On the claim that the government has deepened democracy, the Executive Director for Campaign for Good Governance and Chairperson for National Elections Watch, Marcella Samba Sesay, is of the view that “the government has taken the most daring and commendable step to repeal Part 5 of the 1965 Public Order Act that criminalizes free speech. This action is expected to sediment democratic practices, but the Police have embarked on a self-destructive mission on democracy by arresting voices of dissent and systematically silencing alternative views. Such acts implicitly force a culture of silence in a democracy, undermining the very tenets of freedom, an opportunity that the repeal of the criminal libel presents.”

The Government’s claim that expenditure on foreign travel was necessary to “tell our new story – the story of the new direction – a statement of our intent to transform our nation.” Exactly what new story was he referring to? The story of being the first government ever in the history of Sierra Leone to illegally suspend the Auditor General in the wake of publishing a damning report on staggering amounts of money unaccounted for? The story of a government that has been plagued by corruption allegations of epic proportions since it took over? The story of an Anti-Corruption Commission that is being wielded as a weapon to weaken political opponents while it shields government officials from the highest offices from investigation and prosecution of numerous corruption scandals? The story of the Judiciary being used consistently to victimize political opponents? The story of the Police being used as a means to stifle dissent and opposition? The story of the biggest academic fraud scandal in the history of Sierra Leone reveals that the government is saturated with public servants holding fake degrees? The story of setting a record of being the first government ever to arrest and charge a mentally challenged person? The story of Sierra Leone being one of the most dangerous places for the girl child due to high incidences of rape and sexual abuse? The Washington Post certainly did not hear the Government’s new story. Their May 6, 2022, article titled “Where Pregnancy is a Deadly Gamble” declares Sierra Leone to be “one of the deadliest places on Earth to have a baby. Only South Sudan and Chad count higher mortality rates.” Clearly, the Washington Post did not get the memo that Sierra Leone’s international reputation is heading in a “new direction.” “To be pregnant in Sierra Leone is to be at the mercy of resource-strapped institutions and the global trends shaping them. Survival is too often up to luck. Luck that a nurse or physician is nearby. Luck that the government is paying them. Luck that personnel aren’t charging for care that should be free. Luck that medicine is stocked. Luck that the blood bank has reserves.” This continues to be a reality in Sierra Leone that cannot be disputed.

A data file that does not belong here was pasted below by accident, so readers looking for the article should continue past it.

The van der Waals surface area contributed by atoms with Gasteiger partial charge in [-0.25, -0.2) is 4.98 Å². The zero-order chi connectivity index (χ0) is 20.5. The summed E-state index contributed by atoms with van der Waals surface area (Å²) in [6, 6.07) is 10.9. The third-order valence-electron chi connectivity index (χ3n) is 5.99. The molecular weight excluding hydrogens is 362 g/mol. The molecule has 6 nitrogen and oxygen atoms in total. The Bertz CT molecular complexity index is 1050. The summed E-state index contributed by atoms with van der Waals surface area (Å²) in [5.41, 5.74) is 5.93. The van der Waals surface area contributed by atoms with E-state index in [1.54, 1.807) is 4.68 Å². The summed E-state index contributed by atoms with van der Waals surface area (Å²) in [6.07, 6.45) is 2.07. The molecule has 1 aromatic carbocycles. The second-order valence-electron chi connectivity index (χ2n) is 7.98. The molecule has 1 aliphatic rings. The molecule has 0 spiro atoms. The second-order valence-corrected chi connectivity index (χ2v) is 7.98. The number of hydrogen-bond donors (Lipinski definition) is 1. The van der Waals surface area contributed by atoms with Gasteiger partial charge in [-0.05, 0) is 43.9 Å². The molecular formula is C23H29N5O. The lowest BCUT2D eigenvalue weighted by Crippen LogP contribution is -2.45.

The Bertelsmann Stiftung’s Transformation Index (BTI) must not have heard about the new story. They claim in their February 1, 2019, to January 31, 2021 assessment of Sierra Leone that “corruption is endemic, state infrastructures are deficient at all administrative levels, the majority of the people live in multidimensional poverty and disaffection among youth is growing. Overall, the prospects for political and economic transformation in the near future remain poor –” remains part of the reputation that still very much hangs over our country. A recent report by Global National on street-level poverty in Sierra Leone is heart-rending. It is also embarrassing that it took a foreign news organization to inform us that over 50,000 Sierra Leonean children rely on the streets for survival.